In January this year, we were finalising the final proofs of our new book Absolute Power
which documents the path-breaking rise of the National Stock Exchange (NSE) and the transformation it brought to the Indian capital markets. Parallel to NSE’s meteoric rise, India’s 23 stock exchanges and two national exchanges, the OTC Exchange of India and the Inter-Connected Stock Exchanges of India, disappeared leaving three survivors, with NSE enjoying a near-monopoly and the regulator too timid to supervise it effectively.
Arrogance, hubris and regulatory capture accompanies NSE’s rise. We have documented how the Exchange has been allowed to bypass almost every rule that governs exchanges—appointment of key management persons, acquisitions, absence of standard operation procedures, influencing policy in its favour, destroying competition and, of course, permitting the infamous algo-scam that I exposed in 2015, based on a whistle-blower’s disclosures. It revealed how officials of the Exchange colluded with select brokers and allowed them to profit enormously by logging in first or to co-location (Colo) servers that had lower traffic.
Six years later, the Securities and Exchange Board of India (SEBI) has not been able to quantify this shocking compromise of NSE’s systems and illegal profiteering and has failed to fix responsibility on those who allowed the system to be gamed. Our book argues that SEBI officials do not have the technical expertise to supervise an exchange that runs on cutting-edge technology.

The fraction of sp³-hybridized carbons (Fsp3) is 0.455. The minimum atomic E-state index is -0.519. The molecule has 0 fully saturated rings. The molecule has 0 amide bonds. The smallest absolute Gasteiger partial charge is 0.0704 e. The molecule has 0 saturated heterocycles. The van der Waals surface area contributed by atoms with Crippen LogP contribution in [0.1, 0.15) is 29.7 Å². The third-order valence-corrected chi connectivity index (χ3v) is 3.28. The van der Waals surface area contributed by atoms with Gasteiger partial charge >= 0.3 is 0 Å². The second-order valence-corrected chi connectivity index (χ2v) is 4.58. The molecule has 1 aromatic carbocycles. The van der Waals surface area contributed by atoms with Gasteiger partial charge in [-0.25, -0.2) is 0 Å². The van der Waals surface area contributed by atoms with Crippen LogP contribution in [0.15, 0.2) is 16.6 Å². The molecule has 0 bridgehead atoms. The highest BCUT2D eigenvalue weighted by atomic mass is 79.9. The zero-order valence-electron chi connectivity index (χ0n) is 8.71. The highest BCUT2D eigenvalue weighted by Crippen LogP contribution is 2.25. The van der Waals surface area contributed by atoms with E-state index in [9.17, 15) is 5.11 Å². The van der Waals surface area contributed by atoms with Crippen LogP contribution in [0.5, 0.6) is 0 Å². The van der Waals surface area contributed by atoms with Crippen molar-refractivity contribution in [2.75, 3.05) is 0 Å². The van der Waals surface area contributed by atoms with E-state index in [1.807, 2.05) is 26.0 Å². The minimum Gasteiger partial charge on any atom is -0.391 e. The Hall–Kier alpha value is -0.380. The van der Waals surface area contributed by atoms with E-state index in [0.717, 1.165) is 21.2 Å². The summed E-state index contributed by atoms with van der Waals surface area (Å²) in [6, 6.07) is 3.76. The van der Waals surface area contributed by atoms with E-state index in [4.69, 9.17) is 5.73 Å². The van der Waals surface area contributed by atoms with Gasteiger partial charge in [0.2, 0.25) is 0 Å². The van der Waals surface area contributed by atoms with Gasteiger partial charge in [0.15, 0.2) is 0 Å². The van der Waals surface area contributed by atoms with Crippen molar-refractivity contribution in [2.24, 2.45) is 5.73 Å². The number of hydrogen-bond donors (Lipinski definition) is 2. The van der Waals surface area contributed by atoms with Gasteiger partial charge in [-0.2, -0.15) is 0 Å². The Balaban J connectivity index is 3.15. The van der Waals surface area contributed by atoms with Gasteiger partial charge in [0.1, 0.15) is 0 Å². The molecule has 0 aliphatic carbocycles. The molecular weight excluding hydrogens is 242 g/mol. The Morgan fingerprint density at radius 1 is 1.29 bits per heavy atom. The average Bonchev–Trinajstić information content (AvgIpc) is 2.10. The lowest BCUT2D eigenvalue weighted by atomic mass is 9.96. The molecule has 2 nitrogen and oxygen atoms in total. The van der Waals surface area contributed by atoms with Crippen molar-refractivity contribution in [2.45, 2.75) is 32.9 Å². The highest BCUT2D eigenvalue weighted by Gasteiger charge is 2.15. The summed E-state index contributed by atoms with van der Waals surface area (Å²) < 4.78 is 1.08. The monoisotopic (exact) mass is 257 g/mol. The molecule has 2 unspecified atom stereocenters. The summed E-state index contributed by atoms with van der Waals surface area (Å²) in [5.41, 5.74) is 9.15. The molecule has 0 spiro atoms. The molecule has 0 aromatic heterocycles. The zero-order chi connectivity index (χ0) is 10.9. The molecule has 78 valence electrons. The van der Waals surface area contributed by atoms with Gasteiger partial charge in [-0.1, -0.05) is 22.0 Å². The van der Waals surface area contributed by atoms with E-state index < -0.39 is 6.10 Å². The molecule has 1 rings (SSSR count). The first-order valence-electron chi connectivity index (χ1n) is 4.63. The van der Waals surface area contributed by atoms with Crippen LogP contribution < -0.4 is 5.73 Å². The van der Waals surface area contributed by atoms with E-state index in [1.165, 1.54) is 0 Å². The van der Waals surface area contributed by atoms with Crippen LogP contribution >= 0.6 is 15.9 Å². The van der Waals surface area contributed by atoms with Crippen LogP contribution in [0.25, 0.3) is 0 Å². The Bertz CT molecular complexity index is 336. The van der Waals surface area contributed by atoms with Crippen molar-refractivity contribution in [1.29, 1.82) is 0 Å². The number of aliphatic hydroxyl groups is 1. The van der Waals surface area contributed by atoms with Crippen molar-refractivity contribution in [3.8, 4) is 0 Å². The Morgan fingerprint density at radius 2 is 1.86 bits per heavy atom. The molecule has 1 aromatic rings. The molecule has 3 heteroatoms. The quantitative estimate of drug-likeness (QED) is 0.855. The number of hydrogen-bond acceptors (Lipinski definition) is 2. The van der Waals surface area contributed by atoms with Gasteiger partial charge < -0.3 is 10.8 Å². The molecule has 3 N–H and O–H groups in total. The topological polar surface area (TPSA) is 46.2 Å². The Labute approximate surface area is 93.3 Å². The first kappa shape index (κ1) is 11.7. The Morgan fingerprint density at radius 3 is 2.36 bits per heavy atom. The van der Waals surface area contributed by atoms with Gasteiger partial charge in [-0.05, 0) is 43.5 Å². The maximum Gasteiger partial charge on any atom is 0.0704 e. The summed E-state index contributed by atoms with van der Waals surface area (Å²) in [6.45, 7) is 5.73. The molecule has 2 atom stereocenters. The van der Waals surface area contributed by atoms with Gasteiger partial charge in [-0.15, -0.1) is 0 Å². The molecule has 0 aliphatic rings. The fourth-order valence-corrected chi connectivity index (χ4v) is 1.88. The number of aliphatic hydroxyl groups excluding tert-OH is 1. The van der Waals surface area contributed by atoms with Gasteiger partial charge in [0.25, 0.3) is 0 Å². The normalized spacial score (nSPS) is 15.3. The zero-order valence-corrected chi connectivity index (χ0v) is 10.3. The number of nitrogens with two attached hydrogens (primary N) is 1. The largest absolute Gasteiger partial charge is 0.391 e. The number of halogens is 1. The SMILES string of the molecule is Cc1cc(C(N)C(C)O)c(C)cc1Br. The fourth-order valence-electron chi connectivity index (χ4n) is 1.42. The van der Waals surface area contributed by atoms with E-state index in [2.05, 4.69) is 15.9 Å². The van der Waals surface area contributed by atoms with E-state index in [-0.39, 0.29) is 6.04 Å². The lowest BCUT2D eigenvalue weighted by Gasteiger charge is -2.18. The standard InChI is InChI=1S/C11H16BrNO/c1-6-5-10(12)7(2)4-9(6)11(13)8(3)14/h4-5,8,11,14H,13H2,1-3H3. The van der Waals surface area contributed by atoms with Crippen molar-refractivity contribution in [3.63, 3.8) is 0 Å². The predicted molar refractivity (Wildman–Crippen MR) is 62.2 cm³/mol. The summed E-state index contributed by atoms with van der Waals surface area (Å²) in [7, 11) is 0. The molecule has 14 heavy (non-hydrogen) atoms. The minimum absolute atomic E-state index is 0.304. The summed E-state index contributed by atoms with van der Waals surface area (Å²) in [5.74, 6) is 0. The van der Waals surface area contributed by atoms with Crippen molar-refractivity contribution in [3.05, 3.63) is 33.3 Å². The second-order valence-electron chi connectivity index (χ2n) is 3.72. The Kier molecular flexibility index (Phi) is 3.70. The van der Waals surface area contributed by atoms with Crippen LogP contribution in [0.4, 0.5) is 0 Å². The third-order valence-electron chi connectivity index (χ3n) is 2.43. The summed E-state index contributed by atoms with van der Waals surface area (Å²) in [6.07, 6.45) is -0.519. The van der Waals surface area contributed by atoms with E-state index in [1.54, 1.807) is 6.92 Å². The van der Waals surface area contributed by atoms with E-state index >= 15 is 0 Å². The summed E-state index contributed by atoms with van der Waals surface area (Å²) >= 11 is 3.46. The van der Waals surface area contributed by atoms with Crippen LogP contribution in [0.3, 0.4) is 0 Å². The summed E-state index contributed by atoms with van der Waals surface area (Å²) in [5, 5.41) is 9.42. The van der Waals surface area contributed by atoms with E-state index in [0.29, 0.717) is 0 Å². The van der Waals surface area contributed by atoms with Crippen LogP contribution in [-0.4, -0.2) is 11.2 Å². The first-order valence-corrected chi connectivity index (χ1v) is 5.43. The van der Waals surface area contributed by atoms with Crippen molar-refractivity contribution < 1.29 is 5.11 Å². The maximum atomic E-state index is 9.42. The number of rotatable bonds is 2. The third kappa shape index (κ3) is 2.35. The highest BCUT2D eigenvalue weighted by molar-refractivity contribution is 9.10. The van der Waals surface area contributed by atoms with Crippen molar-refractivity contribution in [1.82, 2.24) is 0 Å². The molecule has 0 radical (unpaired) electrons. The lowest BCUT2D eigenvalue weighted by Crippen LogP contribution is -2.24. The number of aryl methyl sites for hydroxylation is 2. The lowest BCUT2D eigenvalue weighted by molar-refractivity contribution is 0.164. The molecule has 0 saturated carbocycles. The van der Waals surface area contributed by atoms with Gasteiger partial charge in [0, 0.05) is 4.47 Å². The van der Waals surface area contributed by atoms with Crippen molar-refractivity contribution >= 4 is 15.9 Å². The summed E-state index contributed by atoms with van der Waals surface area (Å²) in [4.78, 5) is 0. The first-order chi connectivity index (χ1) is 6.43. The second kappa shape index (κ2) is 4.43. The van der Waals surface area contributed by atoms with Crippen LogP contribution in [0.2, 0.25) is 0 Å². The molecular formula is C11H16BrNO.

We have documented in detail how SEBI and the finance ministry of the earlier regime actively participated in keeping NSE’s competitors stunted through partisan policies. For instance, on the very morning of August 2005, when the Bombay Stock Exchange (BSE) was all set to seal a comprehensive tie-up with NASDAQ, which was to acquire a 25% stake, the government issued a gazette notification amending Press Note 4, which said that no foreign investor could hold more than a 5% stake in an exchange. Nobody had a clue that this was in the offing. NASDAQ backed off, but believes that the press note was engineered to help NSE.
MCX-SX was threatening to be a serious competitor to NSE. But SEBI stymied it by setting up the Bimal Jalan committee in 2010
. The committee came up with a set of absurd recommendations, of which SEBI cherry-picked a few to suit NSE’s plan. The committee was against listing of exchanges and even wanted them to be like utility companies with a cap on profits (linked to yields on 10-year government bonds, after adjusting for some risks). The latter bit did not suit the extraordinarily profitable NSE, which enjoys a stupendous operating margin of 73%, and was promptly junked. The committee also wanted banks and institutions to be anchor investors who could hold a 24% stake. The aggregate holding by such anchors was also recommended to be capped at 49%. There were other restrictions on board memberships and salaries too. Importantly, many of the Jalan committee’s recommendations were an about-turn from those of the justice MH Kania committee on corporatisation and demutualisation of stock exchanges. For instance, while the Kania committee had paved the way for listing of exchanges, the Jalan committee was against it. The Kania committee wanted exchanges to be for-profit institutions, while the Jalan committee wanted a cap on profits.